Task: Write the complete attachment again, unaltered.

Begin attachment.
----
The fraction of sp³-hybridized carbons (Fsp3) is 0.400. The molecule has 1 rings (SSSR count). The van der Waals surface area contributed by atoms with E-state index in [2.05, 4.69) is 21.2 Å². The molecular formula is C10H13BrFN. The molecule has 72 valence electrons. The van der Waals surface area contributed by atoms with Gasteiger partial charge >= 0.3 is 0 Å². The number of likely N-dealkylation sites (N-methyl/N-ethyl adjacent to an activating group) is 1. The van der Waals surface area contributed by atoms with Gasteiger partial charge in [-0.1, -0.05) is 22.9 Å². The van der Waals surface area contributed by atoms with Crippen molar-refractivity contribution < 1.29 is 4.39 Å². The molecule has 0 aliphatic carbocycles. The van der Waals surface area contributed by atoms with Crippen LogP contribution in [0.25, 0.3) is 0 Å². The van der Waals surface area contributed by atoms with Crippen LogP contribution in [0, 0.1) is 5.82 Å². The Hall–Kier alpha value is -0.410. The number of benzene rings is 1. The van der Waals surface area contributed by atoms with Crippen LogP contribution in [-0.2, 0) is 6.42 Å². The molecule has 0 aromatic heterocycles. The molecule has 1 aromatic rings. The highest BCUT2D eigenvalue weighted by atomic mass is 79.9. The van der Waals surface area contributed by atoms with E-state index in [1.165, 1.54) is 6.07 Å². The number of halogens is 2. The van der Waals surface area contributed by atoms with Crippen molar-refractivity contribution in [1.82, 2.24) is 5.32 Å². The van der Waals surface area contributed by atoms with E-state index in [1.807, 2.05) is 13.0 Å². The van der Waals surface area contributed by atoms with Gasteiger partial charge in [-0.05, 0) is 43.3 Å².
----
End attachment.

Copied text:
The fraction of sp³-hybridized carbons (Fsp3) is 0.400. The molecule has 1 rings (SSSR count). The van der Waals surface area contributed by atoms with E-state index in [2.05, 4.69) is 21.2 Å². The molecular formula is C10H13BrFN. The molecule has 72 valence electrons. The van der Waals surface area contributed by atoms with Gasteiger partial charge >= 0.3 is 0 Å². The number of likely N-dealkylation sites (N-methyl/N-ethyl adjacent to an activating group) is 1. The van der Waals surface area contributed by atoms with Gasteiger partial charge in [-0.1, -0.05) is 22.9 Å². The van der Waals surface area contributed by atoms with Crippen molar-refractivity contribution < 1.29 is 4.39 Å². The molecule has 0 aliphatic carbocycles. The van der Waals surface area contributed by atoms with Crippen LogP contribution in [0.25, 0.3) is 0 Å². The van der Waals surface area contributed by atoms with Crippen LogP contribution in [0, 0.1) is 5.82 Å². The Hall–Kier alpha value is -0.410. The number of benzene rings is 1. The van der Waals surface area contributed by atoms with Crippen LogP contribution in [-0.2, 0) is 6.42 Å². The molecule has 0 aromatic heterocycles. The molecule has 1 aromatic rings. The highest BCUT2D eigenvalue weighted by atomic mass is 79.9. The van der Waals surface area contributed by atoms with E-state index in [1.165, 1.54) is 6.07 Å². The number of halogens is 2. The van der Waals surface area contributed by atoms with Crippen molar-refractivity contribution in [1.82, 2.24) is 5.32 Å². The van der Waals surface area contributed by atoms with E-state index in [1.807, 2.05) is 13.0 Å². The van der Waals surface area contributed by atoms with Gasteiger partial charge in [-0.05, 0) is 43.3 Å².